I think we should appoint a second special counsel, because the Department of Justice inspector general does not have access or subpoena power over two dozen individuals. So how are you going to do --

PERINO: That's actually -- that's not --


WATTERS: How are you going to do an investigation if there's 24 people that you're not going to be able to have access to? And when there is a second special counsel, Juan, why don't they just stack it with Republican donors, Trump fans --


WATTERS: -- and people that hate -- what do you mean? Isn't that what the Mueller investigation is?

WILLIAMS: I think Bob Mueller --

WATTERS: Stacked with Democratic donors?

WILLIAMS: Excuse me.

WATTERS: You know what they should do? Second special counsel, stack it with Republican donors. You didn't have a problem with that, so you shouldn't have a problem with this.

WILLIAMS: Excuse me, Woody. I have to say that Bob Mueller is a Republican.

WATTERS: Yes, but he stacked his deck with all --

WILLIAMS: I see, I see.

WATTERS: -- Democratic donors and not one Republican donor.

WILLIAMS: Oh, please.

PERINO: All right. Stop. More in --

GUTFELD: Can we talk about Goodlatte?

PERINO: Goodlatte?

GUTFELD: Goodlatte.

GUILFOYLE: Goodlatte.

GUTFELD: That sounds really tasty. A good latte.

PERINO: Right now.

GUILFOYLE: What about a shout-out for Hemmer? Great job?


GUILFOYLE: Oh, my God.


PERINO: All right. I'm going to move on. More important matters to attend to next: "The Bachelor" finale, part two, aired last night. And Greg watched it for us so we didn't have to. Don't miss this. It's ahead.


GUTFELD: "The Bachelor" finale was last night. Here's the high point.


UNIDENTIFIED MALE: We just made a big circle. It's a trash fire.


GUTFELD: That it is, it's a trash fire. The show boiled down to a vacuous cad proposing to a woman after he had previously proposed to, then dumped and humiliated on live television, a different gal. And yes, I said gal.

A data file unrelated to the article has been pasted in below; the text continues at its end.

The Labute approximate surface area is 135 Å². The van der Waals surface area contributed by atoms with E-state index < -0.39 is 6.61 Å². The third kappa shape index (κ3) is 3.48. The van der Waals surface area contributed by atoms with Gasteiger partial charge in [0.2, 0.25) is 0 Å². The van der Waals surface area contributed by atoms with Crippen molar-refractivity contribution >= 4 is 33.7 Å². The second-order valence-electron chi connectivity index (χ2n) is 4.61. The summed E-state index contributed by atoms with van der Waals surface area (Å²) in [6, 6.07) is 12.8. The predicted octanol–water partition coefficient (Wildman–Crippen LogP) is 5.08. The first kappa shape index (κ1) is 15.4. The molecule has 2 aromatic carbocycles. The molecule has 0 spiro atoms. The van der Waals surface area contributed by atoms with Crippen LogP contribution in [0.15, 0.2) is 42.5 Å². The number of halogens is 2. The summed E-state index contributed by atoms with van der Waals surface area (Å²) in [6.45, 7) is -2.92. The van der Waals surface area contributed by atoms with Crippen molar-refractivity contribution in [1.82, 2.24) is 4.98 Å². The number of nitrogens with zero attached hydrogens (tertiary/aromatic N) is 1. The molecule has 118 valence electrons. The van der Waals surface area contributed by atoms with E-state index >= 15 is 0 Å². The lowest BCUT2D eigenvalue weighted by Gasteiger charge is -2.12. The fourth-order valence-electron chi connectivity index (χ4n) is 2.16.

PERINO: Sounds good.


ARIE LUYENDYK JR., 'THE BACHELOR': I've made some bad decisions. But the best decision was running back to you.

Lauren Elizabeth Burnham, will you marry me?



GUTFELD: That's a mistake.

The second woman accepted the proposal from this snore of a bore. Because you know love conquers all, especially when a producer demands it.

Now that other dumped woman confronted the jerk about his deceitful character and he apologized. She forgave him.

Why? Well, Arie used modern therapy-speak to paper over his actions. The woman is still hurt, but he feels her pain.


LUYENDYK: I do regret -- regret proposing that day, because I wasn't fully ready.


LUYENDYK: I think the pressure of this. The pressure of being "The Bachelor," knowing that there's a timeline and having to make that decision on that day.

KUFRIN: But you always have a choice, and you didn't need to make that choice.

LUYENDYK: I know, and I own up to that. That's on me. That is totally on me. I have no excuse for that. I apologize for that.

KUFRIN: And I forgive you.


GUTFELD: That was -- that was fast.

GUILFOYLE: That was a little scripted.

GUTFELD: Sorry, ladies, he's taken -- at least for three or four more months.

So did Becca, the spurned ex-fiancee, learn her lesson that seeking love on a reality show often doesn't pan out the way one expects? Well, she agreed to be "The Bachelorette" in the next series. Yes, a show humiliates you and your solution: return to the very show that humiliates you. It's like me on "The Five."

WILLIAMS: Oh, stop.

GUILFOYLE: You love it.

GUTFELD: So then they paraded all the new male flash for her to peruse.


GUTFELD: How quickly Arie the creep was tossed on the heap. One man showed up with a majestic steed. So who needs an ass when you can have a horse? I wish Becca the best of luck and look forward to seeing Arie on the cover of "Us Weekly," inevitably caught making out with a groupie at a promotional event for cheap vodka.

That always happens. All right, who watched it besides me? Give it up. Jeez Louise. I have a feeling I'm only going to be asking myself questions.

GUILFOYLE: You often do.

GUTFELD: Yes. So Greg -- you know what. Kimberly, this is the --

GUILFOYLE: I'll help you.

GUTFELD: Yes. It's -- the story is as old as time itself.

GUILFOYLE: Well, I mean, look, they have to make it -- whatever. God, they should have left this with the pro. "Kimberly's Dating Tips."